A good bagel should have a thin, shiny, crackly crust spotted with the kind of microblisters that you can only get from proper boiling followed by a high-temperature bake. It's these little bubbles that add both surface area and crunch. Want a quick visual guide? Here you go:
Those are extreme examples, but the closer you are to the one on the right, the better.
That crust should give way to a crumb that's dense and chewy, but tender and easy to bite through. A bagel should not ooze cream cheese from its center when you take a bite, any more than a cheeseburger should slide out the back when you clamp down on its bun. These are the qualities that great bagel-makers strive for. Bagel-makers who are immersed in the craft and obsessive about getting it right. The ones for whom a bagel shop is more than just another business. Great bagel-makers are like great pizza-makers in that sense: You will almost never find a good bagel anywhere other than at an owner-operated, single-location shop.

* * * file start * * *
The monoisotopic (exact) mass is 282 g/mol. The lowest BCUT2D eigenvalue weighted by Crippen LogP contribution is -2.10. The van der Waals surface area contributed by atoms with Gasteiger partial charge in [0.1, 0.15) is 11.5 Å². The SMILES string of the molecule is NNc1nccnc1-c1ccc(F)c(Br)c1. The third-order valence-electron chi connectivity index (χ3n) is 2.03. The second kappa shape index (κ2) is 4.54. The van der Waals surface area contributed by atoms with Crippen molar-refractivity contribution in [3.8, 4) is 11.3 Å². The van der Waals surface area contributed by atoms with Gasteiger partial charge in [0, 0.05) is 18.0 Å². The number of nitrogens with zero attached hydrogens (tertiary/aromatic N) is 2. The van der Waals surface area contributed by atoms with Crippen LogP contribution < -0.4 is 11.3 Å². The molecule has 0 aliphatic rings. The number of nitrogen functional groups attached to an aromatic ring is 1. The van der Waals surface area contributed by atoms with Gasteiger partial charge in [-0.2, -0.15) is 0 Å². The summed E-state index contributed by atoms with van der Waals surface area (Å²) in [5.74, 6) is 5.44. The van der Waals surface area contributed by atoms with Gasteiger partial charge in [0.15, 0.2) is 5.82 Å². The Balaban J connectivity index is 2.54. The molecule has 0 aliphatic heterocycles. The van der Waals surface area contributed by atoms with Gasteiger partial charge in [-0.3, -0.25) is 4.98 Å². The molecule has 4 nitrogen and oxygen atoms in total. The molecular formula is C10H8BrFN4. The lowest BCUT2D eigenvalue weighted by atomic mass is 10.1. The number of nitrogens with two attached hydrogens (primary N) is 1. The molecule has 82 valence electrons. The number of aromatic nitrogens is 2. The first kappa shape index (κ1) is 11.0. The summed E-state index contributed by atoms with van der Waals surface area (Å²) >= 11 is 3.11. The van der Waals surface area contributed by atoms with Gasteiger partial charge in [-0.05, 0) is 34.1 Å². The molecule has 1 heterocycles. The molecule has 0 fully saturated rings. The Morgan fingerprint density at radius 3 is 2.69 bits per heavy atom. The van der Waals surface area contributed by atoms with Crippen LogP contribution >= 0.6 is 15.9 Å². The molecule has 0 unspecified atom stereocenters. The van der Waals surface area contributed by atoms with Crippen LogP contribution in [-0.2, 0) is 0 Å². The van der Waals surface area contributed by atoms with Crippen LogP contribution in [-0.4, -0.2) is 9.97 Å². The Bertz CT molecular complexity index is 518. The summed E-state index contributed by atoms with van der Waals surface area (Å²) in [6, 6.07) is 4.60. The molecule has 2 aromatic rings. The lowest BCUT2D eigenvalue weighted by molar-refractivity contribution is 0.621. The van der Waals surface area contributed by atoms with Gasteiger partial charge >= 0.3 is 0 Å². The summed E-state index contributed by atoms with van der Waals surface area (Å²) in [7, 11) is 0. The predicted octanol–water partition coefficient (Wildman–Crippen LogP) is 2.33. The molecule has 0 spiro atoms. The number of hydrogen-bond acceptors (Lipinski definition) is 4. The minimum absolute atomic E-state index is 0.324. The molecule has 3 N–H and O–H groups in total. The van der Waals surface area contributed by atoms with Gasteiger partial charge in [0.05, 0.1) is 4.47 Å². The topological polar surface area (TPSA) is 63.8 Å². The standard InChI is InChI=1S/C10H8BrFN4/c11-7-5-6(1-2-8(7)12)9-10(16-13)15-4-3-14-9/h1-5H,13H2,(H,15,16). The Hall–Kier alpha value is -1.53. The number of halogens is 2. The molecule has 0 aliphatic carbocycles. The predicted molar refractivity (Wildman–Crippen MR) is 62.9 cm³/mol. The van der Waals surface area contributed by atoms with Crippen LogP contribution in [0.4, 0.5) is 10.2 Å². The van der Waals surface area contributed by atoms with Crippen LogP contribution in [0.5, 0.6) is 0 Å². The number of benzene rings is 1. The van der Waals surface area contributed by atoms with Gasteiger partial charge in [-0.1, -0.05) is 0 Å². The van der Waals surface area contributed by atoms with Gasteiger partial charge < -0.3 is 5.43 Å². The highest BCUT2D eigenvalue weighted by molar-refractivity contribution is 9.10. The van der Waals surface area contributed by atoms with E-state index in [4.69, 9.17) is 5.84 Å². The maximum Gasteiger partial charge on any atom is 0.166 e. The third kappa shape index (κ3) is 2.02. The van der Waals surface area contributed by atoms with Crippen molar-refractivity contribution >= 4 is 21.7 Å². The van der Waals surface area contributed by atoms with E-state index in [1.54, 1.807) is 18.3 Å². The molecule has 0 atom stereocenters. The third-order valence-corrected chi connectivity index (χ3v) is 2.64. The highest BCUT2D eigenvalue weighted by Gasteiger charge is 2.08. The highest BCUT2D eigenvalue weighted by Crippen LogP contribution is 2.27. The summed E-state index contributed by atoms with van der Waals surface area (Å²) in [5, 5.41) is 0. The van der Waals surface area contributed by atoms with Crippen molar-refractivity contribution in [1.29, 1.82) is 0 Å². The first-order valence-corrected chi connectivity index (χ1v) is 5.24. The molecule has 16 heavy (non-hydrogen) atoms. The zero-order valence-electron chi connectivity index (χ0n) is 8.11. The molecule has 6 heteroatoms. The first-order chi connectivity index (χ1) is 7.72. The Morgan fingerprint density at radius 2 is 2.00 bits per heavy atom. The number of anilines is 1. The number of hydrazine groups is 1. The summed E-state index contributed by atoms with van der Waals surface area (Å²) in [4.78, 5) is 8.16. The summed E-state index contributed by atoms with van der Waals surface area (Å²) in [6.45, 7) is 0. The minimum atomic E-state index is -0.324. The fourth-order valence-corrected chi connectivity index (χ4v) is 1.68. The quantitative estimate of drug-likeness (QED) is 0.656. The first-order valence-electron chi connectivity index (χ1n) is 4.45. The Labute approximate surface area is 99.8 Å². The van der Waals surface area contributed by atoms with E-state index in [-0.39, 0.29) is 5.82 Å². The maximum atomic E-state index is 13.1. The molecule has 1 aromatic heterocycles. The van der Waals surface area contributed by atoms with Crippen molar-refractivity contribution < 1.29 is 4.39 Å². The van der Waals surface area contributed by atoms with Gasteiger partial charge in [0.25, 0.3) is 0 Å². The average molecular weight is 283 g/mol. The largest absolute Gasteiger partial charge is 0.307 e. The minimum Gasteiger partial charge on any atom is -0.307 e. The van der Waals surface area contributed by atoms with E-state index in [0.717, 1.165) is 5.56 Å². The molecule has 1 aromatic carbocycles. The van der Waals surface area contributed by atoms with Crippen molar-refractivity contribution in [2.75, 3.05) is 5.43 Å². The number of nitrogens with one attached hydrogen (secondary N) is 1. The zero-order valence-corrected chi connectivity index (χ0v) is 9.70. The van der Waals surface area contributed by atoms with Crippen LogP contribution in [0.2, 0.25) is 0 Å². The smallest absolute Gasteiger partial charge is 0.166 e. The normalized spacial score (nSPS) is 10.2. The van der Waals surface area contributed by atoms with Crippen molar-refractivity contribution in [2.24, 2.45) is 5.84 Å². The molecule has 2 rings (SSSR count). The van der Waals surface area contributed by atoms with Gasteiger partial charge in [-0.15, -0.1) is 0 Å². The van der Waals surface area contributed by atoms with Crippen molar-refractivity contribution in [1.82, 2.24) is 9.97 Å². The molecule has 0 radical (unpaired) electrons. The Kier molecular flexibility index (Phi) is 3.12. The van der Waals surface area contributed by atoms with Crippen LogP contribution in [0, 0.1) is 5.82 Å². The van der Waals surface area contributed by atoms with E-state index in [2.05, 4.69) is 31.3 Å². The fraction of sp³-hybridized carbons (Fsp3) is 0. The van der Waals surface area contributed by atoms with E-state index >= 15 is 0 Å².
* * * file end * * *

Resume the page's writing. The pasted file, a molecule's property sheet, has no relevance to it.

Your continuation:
So what's my gripe with toasting? Toasting is the great bagel equalizer. It takes excellent bagels, mediocre bagels, and even poor bagels and through the magic of dehydration, protein coagulation, and the Maillard reaction, makes them all taste more or less the same. It makes day old bagels taste like hour-old bagels and hour-old bagels indistinguishable from bagels fresh out of the oven.
This may seem like a good thing—bad bagels taste like good bagels? Sign me up, right?—but it's not. It makes all bagels taste exactly mediocre. Gone are the subtle nuances that make a great bagel truly great. There is no more thin, crackly crust, there's just toasted crust all around. There is no more chewy-yet-tender, dense-yet-light crumb with that slightly malty aroma...there's just toasted bread flavor. Toasting is the bagel equivalent of making everyone wear blindfolds and Spanx at an orgy. You may still enjoy yourself, but you'll never really know the quality of what you just tasted.
The other day I ordered a bagel at a well-respected San Francisco bakery where the nice lady behind the counter had the appalling audacity to tell me "our bagels came out pretty tough today. I wouldn't recommend ordering them un-toasted." If your bagels are tough, then why are you serving them? Had an overwhelming sense of duty to scientific inquiry not forced my hand, I would've turned and walked out of the shop as soon as those words came out of her mouth. If a bagel must be toasted to taste good, then it's not a bagel worth eating.
There are only a few times when toasting is acceptable:
- When all you have access to are mediocre-to-bad bagels.